Published on:

Advertising Is Not Enough To Qualify As A Display Associated With Goods

In a recent decision issued by the U.S. Court of Appeals for the Federal Circuit (“CAFC”), the CAFC affirmed the Trademark Trial and Appeal Board’s decision (the “Board”) to refuse a specimen under the Lanham Act.  See In re Siny Corp., 2019 USPQ2d 11362 (Fed. Cir. 2019) [precedential].  The court stated that the specimen did not qualify as a display associated with the goods. The applicant had tried to register the mark CASALANA for “knit pile fabric made with wool for use as a textile in the manufacture of outerwear, gloves, apparel, and accessories”. The applicant argued that its specimen, images of its website should be acceptable as a point of sale display associated with the goods. The Examining Attorney objected because the specimen did not include a means for ordering the goods.

The image of the webpage showed the goods with the mark CASALANA, and an explanation of the goods. Near the bottom of the webpage it stated, “For sales information” and there was a telephone number and email address in close proximity inviting customers to call. The Board relied on the case of In re U.S. Tsubaki, Inc., 109 USPQ2d 2002 (TTAB 2014), for the rule that an invitation to call the applicant for additional information, including obtaining a quote for an order, does not provide a means for ordering the product. The rationale for this rule is that before acquiring this information via telephone, the customer did not have enough information to place an order.

Typically a display associated with the goods will contain information such as pricing details, order size, payment options, and information about shipping. If such information is provided, enough to allow the customer make a purchasing decision, along with contact information, it’s possible that a website could act as a display associated with the goods (assuming purchasers actually placed orders over the phone or through an email after viewing the information).  If all the important information to purchase the goods was acquired through another means other than the website, the website did not function as an example of use of the mark in commerce. See our webpage entitled, For Purposes Of Trademark Law, What Is Use In Commerce, for more information on this topic.

Whether a specimen is a point of sale display or mere advertising is a question of fact that must be determined on a case-by-case basis, by reviewing all the evidence of record. It also would have been helpful if the applicant produced verified statements from personnel stating that purchasers commonly used the telephone number provided on the webpage to obtain more information, and then to place orders for the goods. The CAFC reviewed the Board’s factual findings for substantial evidence, and the Board’s legal conclusions de novo. Substantial evidence means that there must be sufficient relevant evidence so that a reasonable minded person could accept the evidence to support a conclusion.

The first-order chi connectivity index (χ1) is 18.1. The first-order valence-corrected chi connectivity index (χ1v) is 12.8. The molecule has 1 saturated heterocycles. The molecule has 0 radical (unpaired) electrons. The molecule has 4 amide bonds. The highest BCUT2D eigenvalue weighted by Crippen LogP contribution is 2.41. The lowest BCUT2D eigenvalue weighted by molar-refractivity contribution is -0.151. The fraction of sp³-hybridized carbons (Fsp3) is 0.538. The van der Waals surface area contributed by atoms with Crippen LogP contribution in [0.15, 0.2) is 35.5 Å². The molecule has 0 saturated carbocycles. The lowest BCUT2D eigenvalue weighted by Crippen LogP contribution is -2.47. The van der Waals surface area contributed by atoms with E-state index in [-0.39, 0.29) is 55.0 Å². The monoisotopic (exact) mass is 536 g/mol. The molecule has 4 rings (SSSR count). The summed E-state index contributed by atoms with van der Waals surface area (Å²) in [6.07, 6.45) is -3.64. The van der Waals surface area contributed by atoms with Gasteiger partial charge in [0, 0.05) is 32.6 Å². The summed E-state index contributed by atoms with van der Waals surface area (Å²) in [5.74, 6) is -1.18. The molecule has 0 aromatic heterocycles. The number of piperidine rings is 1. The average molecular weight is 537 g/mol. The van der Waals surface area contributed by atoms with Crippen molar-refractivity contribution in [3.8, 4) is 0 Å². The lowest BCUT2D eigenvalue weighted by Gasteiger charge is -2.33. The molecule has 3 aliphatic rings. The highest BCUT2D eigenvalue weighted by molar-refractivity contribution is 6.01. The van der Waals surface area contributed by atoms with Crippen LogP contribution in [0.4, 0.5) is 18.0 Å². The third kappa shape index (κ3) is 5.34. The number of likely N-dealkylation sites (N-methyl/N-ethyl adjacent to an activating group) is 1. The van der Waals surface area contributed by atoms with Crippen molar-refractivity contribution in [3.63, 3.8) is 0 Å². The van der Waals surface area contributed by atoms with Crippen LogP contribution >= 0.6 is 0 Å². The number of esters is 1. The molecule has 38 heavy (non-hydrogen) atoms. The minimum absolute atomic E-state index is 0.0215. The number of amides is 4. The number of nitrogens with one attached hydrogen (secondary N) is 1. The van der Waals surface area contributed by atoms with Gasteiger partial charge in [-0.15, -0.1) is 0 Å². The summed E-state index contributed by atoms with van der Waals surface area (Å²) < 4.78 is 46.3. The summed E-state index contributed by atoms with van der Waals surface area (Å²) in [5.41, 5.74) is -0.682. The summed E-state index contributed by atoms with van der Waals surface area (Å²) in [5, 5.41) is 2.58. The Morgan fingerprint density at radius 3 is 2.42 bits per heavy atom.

The Lanham Act requires that a trademark be in use in commerce to qualify for registration. Under the Lanham Act, if the application identifies goods, then the mark must appear on the goods, its container, packaging, tags, labels or the display associated with the goods. Here, the applicant could not show use of the mark in any of the acceptable manners. The Board and the court reasoned that if the alleged display associated with the goods does not contain the specific detailed information, a prospective customer will not have the information it needs to make a purchasing decision. Instead, the alleged display will merely act as advertising for the goods.

It should be noted that there was a split in the Board’s decision, and arguments were made that in light of the numerous e-commerce websites selling goods, there should be a broader approach considered. The dissenting opinion commented that the website did provide a method to place an order for the fabric. However, the CAFC concluded that the website was not a point of sale and thus, the image of the website was an unacceptable specimen for registration. Simply put mere advertising does not qualify as technical trademark use for goods. If you have questions concerning a trademark application or other related trademark questions, please contact the firm for a courtesy consultation.